Tobago

Tobago
Horizon at Sandy Point

Saturday, October 1, 2011

The Woodbrook shop

I grew up in a shop. Many of my early memories are playing behind or under shop counters. But even before memory, I was told that my father would take me with him to a shop he ran on the top of Laventille hill. Less than a year old, I was content to lie or play in a large toilet paper box, goo-gooed and gah-gahed over by whoever came to "get message" - as shopping with a list was referred to.

So, when we moved to a shop in Woodbrook, corner Gatacre and Baden-Powell, he brought a couple of his helpers from the hill. I think there was a Tallboy, Laglee and a woman they called Red. At  lunchtime everyday, the shop closed until three. This meant closing two pairs of big heavy mahogany shop doors with dead bolts into the ground, and a plank on brackets. In the semi-darkness, while the "boys" slept on top the stacks of hundred pound bags of brown sugar and rice, my sister and I played behind the counter, uncovering the barrels that contained salt butter, Crix and Mopsy biscuits. Later in the afternoon when the shop re-opened, the fresh bakery goods would arrive - slabs of butter cake with pink icing, a large white cookie crusted with sugar called couvertie po cham (literally translated "cover for the chamber pot"), rock cake and bellyful (a kind of bread pudding).

I remember cheese that came in wooden boxes. Pale cheese cut in thin slices or cubes on Crix. People came to the shop to buy a hops and salt butter and salami; and these items were sold by weight like that, two slices of salami, a slap of butter, an ounce of cheese. That was a meal in brown paper. At Christmas, the smell of apples and grapes lifted out of the sawdust from a wooden box was heady as the spice in boiling sorrel.

Our shop was a whole kingdom to three and four year olds. There was the public space on the outside of the counter when the shop was open. We weren't even allowed inside the shop when it was open. (If someone asked us for a sweetie or a bottle of cologne - "Chinee girl, gimme that" -  we would just hand it over - not good for business! It took a bit longer for us to perceive value in the large copper and silver coins, far less the paper notes.) If we were not in school, we would be in the single large bedroom bouncing on the bed or climbing to the top of the wardrobe using the dressing table beside it. The kitchen - another place we were seldom allowed in - was a dim room with a food safe (its doors made with fine mesh to allow ventilation but keep out flies) and a smoky kerosene stove. I think we had a fridge and freezer because my mother made "kool-aid ice blocks" to sell in the shop.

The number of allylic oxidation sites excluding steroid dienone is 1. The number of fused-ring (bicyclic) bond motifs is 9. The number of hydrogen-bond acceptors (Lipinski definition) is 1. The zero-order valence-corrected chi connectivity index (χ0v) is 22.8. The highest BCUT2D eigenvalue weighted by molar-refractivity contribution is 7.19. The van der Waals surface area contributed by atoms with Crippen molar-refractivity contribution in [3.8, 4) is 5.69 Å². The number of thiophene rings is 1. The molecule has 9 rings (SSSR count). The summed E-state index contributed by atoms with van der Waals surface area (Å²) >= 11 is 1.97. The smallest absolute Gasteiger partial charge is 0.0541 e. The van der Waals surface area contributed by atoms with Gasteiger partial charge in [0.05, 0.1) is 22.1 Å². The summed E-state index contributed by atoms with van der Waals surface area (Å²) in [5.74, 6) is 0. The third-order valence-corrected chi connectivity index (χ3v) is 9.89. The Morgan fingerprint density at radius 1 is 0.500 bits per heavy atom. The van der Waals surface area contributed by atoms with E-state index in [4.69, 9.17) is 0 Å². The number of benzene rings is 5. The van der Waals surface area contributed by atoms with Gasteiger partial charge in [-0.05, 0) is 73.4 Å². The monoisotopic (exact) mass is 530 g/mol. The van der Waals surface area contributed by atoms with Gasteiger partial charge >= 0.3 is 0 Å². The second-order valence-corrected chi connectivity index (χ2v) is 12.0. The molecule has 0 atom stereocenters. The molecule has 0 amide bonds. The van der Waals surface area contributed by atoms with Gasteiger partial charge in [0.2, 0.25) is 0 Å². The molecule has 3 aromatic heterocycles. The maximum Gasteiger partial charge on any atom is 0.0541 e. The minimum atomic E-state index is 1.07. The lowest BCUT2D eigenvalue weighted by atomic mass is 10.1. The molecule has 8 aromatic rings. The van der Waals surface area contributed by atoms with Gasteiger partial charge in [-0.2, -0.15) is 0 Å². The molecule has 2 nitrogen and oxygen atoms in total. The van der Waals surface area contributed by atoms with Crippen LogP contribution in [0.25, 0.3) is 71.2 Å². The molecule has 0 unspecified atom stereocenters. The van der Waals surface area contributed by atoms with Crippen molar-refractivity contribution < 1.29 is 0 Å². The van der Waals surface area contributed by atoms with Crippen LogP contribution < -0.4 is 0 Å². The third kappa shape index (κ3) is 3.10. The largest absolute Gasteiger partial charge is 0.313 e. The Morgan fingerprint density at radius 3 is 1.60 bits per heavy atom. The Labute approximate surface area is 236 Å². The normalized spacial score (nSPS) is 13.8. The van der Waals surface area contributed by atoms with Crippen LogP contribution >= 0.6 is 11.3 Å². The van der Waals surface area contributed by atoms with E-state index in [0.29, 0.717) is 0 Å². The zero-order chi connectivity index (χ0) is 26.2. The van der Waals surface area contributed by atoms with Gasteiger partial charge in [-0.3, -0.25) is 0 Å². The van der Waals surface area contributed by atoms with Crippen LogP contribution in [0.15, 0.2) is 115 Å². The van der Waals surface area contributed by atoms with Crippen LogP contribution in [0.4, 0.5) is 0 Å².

Part of the L-shaped yard was the garage for my father's Vauxhall; the rest featured lines for drying clothes, a piece of galvanize for a "bleach" and tanks for the fish that were my father's hobby. Sheba, a tiger striped brown dog, was always tied in the day, let loose in the night. I think my father promoted her reputation as a fierce watch, and a biter. We weren't allowed to play with her.

Into this environment my second sister was born. I clearly remember the day - though I had to be told later that it was a Carnival weekend. The midwife came to us. My sister and I were put into the car parked in the garage, and told to stay there. Not to come out until we were called. How many times could two small girls tumble from the front into the back seat. How many variations of sitting, lying, crawling, tugging on the steering wheel could there be. It seemed like hours before we were called and shown the new baby sister.

On reflection now, I think it was her arrival that gave us more freedom on the streets. Freedom in the fifties is relative. Remember we had helpers in the shop who always had an eye on us; an uncle - my father's younger brother who sometimes lived with us - and neighbors whose business was to mind the business of everyone else and the children. We spent the waning hours of most days going "round the block" (we were not to cross any streets) in the company of the children who lived on the block - I remember the Constantine, Lewis, Leotaud, Lee Sang families, Miss Steele and Miss Dabreu, and Boysie the coal man.

Living in a shop didn't mean we were more fortunate than others. We lived simply, with a strong sense of order and routine. We provided service in a community. The shop opened and closed at specific times: Thursdays were half day, closed in the afternoon. We were open on Saturdays until late. My father delivered "message" by the box load on Saturday nights. Closed on Sunday. If a customer really needed something, a quiet knock on the back door could do the trick.  Much later on in life when we had moved from the shop to the farm, my father applied the same service ethos. Though we tried to contain business to certain hours, you could buy a duck or some eggs on a Sunday morning as long as someone was at home.




1 comment:

  1. I am always fascinated by the flexibility and total acceptance of children, and their ability to
    completely live in the present As children we accept whatever our situation is, and see it totally as 'normal', no matter what it is. And within our particular situation as children, we absorb all that we need. We play, we sing, we eat, we sleep..and all is well.

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